reply to this | link to this | view in chronology ]

  • identicon
    Anonymous Coward, 4 Nov 2014 @ 2:15pm

    ...why not grant a perpetual license?

    Because in 2254, one or more of Bowie's clones will need a little walking-around money.

    reply to this | link to this | view in chronology ]

  • identicon
    Anon, 4 Nov 2014 @ 2:38pm

    Logical, Captain...

    Because having someone - an amateur singer - cover your song about space, from space, is likely to destroy the market for your song rather than generate interest in it and increase sales... so needs to be stopped.

    Riiiiight!

    reply to this | link to this | view in chronology ]

  • icon
    SirThoreth (profile), 4 Nov 2014 @ 3:24pm

    Not exactly Bowie's fault..

    It came up the first time through this mess, but David Bowie doesn't actually hold the copyright for "Space Oddity".

    http://ottawacitizen.com/news/national/apology-to-david-bowie

    Oddly enough, it's the only song of his for which he [I]doesn't[/I] hold the copyright himself. So, while he enthusiastically supported Cmdr. Hadfield on this, and went to the publisher asking them to grant Hadfield permission, the decision to only do one- or two-year licenses falls on the publisher, not Bowie.

    Is it silly? Absolutely. But let's make sure we point the finger where the blame actually falls.

    reply to this | link to this | view in chronology ]

    • identicon
      Pragmatic, 5 Nov 2014 @ 6:04am

      Re: Not exactly Bowie's fault..

      Thank you, sir. And, as I pointed out, it's not property. It's a monopoly under which licenses can be granted to fee-payers under the terms set by the rights-holder.

      Hold that thought: imagine buying some land and building a house. To live in that house you must sign away your ownership rights to it so that if you want to invite a friend to come and stay there, you have to ask the deeds-holder.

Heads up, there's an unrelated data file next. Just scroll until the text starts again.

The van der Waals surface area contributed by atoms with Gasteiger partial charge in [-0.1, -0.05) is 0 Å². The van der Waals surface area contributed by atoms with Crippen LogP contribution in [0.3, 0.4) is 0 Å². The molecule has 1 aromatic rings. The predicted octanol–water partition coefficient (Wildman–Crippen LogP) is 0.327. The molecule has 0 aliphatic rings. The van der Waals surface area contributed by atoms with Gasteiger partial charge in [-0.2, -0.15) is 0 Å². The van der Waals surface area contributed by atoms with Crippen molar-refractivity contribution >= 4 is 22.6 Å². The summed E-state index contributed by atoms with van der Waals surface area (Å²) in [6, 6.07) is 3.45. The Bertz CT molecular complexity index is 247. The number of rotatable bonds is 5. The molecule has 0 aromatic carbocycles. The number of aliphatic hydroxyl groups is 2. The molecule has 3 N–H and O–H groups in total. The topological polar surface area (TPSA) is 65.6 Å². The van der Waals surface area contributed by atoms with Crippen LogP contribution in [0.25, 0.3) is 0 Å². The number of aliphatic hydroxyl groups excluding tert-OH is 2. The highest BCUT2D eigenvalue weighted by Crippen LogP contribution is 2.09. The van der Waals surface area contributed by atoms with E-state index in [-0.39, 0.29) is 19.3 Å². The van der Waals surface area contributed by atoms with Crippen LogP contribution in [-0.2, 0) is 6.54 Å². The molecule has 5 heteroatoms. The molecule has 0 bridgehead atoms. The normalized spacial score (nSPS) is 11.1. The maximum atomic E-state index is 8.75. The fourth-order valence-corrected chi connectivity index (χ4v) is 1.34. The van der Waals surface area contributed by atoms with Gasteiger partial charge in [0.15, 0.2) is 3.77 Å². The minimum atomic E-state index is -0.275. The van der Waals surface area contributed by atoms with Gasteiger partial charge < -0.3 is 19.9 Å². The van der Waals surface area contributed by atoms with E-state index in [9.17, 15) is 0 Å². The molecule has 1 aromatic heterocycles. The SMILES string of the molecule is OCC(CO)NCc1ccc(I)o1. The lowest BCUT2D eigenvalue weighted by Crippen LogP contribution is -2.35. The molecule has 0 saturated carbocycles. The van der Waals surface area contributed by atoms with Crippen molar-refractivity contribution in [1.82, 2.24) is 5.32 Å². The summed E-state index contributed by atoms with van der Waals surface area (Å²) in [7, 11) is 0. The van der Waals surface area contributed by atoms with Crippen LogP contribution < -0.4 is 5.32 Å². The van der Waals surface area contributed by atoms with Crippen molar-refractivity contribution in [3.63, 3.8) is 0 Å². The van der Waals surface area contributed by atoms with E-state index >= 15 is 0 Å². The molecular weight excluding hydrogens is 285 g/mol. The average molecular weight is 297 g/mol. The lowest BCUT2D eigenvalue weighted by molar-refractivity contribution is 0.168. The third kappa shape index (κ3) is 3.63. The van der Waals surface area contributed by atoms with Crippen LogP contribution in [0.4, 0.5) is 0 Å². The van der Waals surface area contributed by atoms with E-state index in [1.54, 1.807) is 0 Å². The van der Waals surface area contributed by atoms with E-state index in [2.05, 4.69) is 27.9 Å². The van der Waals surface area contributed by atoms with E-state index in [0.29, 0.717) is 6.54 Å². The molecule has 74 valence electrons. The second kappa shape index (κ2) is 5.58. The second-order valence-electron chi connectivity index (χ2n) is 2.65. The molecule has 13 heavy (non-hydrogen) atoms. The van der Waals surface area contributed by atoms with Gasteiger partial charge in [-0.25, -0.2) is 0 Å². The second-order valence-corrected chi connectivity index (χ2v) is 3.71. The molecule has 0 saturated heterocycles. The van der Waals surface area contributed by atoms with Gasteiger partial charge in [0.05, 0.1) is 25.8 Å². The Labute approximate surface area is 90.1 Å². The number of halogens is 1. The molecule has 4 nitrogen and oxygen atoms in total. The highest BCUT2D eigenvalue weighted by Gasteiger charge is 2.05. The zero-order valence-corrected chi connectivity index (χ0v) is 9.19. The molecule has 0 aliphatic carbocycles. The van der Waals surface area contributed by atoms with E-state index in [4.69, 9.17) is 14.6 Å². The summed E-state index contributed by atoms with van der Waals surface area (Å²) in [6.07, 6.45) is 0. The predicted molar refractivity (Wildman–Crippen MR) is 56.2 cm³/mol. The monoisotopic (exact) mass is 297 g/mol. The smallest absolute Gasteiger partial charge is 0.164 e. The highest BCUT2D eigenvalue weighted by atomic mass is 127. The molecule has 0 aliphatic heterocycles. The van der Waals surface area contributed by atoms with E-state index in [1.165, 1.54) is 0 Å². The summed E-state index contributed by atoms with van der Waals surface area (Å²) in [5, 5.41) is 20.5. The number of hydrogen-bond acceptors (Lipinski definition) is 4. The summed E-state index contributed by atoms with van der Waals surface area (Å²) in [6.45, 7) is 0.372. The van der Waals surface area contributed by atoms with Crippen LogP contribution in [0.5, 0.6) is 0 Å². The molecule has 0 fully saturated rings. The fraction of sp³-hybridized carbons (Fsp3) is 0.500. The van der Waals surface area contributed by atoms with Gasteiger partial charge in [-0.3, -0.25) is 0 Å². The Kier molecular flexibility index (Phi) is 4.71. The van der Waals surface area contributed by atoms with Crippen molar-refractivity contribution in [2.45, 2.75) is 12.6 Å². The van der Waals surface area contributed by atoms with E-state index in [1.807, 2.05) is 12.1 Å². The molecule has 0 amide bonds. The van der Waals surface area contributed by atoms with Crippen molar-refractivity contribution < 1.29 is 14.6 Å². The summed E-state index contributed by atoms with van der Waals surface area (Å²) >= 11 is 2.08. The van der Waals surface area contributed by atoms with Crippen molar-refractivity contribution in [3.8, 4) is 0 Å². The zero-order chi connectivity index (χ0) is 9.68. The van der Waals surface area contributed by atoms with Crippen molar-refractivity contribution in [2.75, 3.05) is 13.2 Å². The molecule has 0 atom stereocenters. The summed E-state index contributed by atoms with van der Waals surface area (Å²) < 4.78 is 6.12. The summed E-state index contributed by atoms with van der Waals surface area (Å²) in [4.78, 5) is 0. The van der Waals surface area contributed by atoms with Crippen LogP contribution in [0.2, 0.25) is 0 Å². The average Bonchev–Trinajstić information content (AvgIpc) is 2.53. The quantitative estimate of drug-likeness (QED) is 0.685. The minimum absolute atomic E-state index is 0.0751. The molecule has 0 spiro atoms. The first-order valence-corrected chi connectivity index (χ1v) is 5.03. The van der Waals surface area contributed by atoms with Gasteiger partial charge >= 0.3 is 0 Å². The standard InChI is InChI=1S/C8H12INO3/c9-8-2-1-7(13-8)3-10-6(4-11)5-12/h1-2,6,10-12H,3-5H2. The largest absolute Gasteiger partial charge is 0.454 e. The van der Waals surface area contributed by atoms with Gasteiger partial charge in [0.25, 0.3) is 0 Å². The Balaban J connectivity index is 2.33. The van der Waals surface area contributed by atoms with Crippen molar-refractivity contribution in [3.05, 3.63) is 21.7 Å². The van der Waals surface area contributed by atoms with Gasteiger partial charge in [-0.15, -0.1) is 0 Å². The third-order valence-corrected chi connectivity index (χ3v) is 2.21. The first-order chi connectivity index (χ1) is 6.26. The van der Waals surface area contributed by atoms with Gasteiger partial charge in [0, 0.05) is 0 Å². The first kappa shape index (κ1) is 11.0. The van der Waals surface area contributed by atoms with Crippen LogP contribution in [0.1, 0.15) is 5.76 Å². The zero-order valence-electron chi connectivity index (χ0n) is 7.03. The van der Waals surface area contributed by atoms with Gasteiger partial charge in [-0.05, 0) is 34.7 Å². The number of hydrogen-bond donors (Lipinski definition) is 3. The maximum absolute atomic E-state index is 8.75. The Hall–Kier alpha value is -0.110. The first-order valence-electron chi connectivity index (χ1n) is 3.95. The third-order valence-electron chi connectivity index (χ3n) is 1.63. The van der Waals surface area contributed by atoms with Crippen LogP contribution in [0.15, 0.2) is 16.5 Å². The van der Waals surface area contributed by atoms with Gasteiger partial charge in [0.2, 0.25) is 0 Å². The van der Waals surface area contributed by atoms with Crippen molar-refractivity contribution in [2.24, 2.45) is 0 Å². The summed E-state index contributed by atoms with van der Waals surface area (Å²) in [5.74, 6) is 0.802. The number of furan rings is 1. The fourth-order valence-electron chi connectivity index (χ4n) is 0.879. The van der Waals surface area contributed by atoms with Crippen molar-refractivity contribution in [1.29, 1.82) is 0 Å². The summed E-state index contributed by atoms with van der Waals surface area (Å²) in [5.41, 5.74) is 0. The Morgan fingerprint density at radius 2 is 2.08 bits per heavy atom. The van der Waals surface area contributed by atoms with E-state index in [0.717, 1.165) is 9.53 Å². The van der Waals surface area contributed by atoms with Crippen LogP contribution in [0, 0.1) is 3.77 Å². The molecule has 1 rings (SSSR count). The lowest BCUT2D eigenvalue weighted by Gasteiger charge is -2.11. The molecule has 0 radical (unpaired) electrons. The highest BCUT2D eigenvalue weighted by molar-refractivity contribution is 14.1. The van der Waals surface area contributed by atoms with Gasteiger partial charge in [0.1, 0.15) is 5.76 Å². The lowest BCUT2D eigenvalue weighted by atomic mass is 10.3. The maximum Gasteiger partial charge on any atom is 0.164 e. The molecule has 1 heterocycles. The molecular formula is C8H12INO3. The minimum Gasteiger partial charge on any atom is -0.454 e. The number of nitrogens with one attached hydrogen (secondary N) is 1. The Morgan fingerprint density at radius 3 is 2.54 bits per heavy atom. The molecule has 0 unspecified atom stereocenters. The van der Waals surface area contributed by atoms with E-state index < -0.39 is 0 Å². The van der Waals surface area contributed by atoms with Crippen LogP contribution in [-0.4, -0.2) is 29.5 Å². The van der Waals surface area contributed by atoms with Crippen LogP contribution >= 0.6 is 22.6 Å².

Is that fair? Well, that's copyright.

      reply to this | link to this | view in chronology ]

    • identicon
      Anonymous Coward, 5 Nov 2014 @ 6:26am

      Re: Not exactly Bowie's fault..

      "The day we took the video down we started to work again to get permission to get it re-posted..It was merely the natural consequence of due process."

      "But let's make sure we point the finger where the blame actually falls."

      Exactly, I always wait until my car runs out of gas before I start looking for a gas station.

      reply to this | link to this | view in chronology ]

  • identicon
    Anonymous Coward, 4 Nov 2014 @ 3:36pm

    Waste of an opportunity

    Let's be creative. They are losing the opportunity of selling a CD/DVD combo containing:

    - The video in question, at high quality;
    - Whatever music videos exist for the original music;
    - Audio-only tracks for both the cover and the original music;
    - Other music from Bowie from around the same era as the original music (both audio-only and music videos);
    - Interviews with Hadfield and Bowie;
    - Interviews with some random NASA guy;
    - Completely unrelated pictures of the International Space Station, because space.

    Throw a link to buy the CD/DVD in the youtube video description. Get a few high-placed commenters to mention the product (it should be easy to get one article on techdirt, arstechnica, reddit, most space forums, and slashdot). Watch it go viral.

    reply to this | link to this | view in chronology ]

  • identicon
    WhoCares, 4 Nov 2014 @ 8:24pm

    I already have it on my harddrive. Screw Bowie.

    reply to this | link to this | view in chronology ]